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\noindent
A SHORT PROOF OF JACOBI'S FORMULA FOR THE NUMBER
OF REPRESENTATIONS OF AN INTEGER AS A SUM OF FOUR SQUARES
\medskip
\noindent
\it
George E. Andrews\footnote{$^1$}
{\eightrm
Dept. of Mathematics, Pennsylvania State University,
University Park, PA 16182, USA.
\break
{\eighttt andrews@cantor.math.psu.edu .}
Supported in part by the NSF.
},
Shalosh B. Ekhad\footnote{$\,^2$}
{
\eightrm Dept. of Mathematics, Temple University,
Philadelphia, PA 19122, USA.
\break
{ \eighttt ekhad@euclid.math.temple.edu ,
zeilberg@euclid.math.temple.edu .}
Supported in part by the NSF.
}
and Doron Zeilberger{$\,{}^2$}
\rm
\medskip
(Appeard in the Amer. Math. Monthly 100(1993), 273-276)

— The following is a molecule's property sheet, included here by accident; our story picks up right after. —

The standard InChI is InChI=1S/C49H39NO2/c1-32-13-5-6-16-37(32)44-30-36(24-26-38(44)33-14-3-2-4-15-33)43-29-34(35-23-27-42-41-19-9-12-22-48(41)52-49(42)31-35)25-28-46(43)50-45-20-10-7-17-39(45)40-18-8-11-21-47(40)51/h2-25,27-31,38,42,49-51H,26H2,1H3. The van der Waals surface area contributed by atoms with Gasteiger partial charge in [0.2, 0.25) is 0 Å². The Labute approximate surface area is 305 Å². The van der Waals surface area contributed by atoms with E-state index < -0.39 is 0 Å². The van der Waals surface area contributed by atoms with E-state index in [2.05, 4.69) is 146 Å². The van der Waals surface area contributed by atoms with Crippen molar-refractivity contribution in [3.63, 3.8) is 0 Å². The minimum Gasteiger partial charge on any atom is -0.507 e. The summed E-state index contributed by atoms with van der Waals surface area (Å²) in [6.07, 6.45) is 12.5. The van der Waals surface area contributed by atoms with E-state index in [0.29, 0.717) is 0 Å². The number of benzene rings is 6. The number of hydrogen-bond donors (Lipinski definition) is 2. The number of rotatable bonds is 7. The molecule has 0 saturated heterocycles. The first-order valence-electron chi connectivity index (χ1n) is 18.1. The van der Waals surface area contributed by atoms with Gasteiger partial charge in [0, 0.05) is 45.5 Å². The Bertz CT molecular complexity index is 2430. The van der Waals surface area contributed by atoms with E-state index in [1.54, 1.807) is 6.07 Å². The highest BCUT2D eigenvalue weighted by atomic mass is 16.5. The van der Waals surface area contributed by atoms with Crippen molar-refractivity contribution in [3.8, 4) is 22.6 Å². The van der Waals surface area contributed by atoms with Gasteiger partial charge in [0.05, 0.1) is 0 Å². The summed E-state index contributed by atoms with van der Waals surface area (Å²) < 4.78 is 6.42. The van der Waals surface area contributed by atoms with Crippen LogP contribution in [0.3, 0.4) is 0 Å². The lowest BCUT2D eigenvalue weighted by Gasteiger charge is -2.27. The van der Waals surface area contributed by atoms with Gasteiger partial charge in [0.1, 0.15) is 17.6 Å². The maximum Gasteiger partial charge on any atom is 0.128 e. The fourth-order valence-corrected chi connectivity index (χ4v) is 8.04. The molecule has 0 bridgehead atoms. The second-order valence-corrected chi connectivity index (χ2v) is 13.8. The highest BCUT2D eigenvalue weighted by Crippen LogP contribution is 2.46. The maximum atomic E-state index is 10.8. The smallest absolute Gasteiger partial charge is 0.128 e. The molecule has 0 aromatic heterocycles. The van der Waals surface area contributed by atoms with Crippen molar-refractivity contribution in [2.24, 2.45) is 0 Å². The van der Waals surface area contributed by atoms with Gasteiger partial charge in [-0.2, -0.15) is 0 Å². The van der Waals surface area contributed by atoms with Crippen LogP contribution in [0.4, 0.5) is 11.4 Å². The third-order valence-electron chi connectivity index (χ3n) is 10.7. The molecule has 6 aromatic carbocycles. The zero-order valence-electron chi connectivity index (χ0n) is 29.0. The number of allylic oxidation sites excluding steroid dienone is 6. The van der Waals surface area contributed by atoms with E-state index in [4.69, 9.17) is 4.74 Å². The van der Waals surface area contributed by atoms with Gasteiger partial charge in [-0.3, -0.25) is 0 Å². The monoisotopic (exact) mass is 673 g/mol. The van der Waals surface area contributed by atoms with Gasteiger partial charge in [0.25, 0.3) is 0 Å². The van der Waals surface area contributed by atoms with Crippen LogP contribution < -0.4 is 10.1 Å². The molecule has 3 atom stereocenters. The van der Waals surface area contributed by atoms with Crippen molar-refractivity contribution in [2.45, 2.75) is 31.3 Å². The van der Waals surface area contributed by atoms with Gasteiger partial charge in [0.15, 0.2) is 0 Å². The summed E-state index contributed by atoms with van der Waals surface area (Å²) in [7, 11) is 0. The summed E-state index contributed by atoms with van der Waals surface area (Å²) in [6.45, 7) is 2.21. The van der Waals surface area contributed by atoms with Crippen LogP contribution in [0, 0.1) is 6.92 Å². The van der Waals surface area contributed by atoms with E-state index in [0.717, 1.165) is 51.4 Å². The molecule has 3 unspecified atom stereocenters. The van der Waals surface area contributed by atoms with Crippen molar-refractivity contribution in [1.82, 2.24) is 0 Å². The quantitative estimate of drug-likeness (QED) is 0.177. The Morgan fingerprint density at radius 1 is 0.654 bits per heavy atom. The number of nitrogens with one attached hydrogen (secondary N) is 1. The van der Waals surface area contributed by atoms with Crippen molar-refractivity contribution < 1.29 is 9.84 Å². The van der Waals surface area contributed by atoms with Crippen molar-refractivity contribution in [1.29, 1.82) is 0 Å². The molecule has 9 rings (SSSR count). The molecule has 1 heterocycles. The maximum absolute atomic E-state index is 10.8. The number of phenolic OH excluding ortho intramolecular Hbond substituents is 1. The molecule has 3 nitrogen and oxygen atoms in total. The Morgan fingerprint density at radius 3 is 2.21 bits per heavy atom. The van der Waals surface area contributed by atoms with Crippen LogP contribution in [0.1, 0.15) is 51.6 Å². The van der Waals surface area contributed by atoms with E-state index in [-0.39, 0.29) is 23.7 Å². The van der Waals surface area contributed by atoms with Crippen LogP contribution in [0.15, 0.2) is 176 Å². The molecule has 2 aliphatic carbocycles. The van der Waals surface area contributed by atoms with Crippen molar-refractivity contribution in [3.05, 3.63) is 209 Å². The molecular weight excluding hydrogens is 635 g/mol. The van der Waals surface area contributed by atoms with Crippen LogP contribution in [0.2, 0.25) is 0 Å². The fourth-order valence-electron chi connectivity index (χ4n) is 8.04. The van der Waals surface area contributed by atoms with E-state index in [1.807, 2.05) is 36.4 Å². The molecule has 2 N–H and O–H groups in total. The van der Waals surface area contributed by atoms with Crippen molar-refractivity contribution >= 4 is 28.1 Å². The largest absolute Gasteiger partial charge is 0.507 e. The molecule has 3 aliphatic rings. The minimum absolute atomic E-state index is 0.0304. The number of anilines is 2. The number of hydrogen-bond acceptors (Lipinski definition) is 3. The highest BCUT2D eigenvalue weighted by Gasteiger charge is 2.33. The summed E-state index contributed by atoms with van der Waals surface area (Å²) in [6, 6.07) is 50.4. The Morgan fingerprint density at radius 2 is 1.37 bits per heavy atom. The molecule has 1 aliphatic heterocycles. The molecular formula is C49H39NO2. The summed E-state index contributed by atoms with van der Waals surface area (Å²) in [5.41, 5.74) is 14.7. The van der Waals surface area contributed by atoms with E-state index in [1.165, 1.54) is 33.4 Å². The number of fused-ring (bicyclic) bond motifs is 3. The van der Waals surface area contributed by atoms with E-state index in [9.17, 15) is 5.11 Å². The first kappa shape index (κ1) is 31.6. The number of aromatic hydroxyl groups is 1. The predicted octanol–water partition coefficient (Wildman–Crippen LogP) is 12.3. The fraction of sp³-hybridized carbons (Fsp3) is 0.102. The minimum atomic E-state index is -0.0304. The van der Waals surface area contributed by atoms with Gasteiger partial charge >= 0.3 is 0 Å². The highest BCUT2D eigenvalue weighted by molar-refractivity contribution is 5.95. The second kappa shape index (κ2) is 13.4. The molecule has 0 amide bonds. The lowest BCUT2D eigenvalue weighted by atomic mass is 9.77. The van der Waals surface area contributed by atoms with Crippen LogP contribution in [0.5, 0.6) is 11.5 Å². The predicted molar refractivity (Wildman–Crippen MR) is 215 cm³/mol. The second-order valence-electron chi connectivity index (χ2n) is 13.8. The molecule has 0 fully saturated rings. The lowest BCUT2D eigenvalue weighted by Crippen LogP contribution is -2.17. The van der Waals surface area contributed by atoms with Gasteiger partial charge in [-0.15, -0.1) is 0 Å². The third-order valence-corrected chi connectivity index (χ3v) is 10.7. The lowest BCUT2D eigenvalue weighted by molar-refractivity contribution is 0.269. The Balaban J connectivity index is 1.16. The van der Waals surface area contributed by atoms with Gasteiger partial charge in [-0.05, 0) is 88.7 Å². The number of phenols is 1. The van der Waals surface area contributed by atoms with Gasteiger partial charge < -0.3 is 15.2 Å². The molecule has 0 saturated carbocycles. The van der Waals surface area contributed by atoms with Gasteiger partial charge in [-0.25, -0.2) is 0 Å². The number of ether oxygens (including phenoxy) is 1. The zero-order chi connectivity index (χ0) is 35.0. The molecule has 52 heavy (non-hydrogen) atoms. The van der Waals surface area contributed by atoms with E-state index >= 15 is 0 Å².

\bigskip
Diophantus probably knew, and Lagrange[L]
proved, that every positive integer can be written as a sum
of four perfect squares. Jacobi[J] proved the stronger
result that the number
of ways in which a positive integer can be so written\footnote{$^3$}
{ \eightrm Precisely: the number of vectors ({\it not sets})
$( x_1 , x_2 , x_3 , x_4 )$, where
the components are (positive, negative, or zero) integers,
such that
$ x_1^2 + x_2^2 + x_3^2 + x_4^2 =n$.}
equals $8$ times the sum of its divisors
that are not multiples of 4. Here we give a short new
proof that only uses high school algebra, and is completely
{\it from scratch.}
All infinite series and products
that appear are to be taken in the entirely elementary sense of
formal power series.
The problem of representing integers as sums of squares
has drawn the attention of many great mathematicians, and we encourage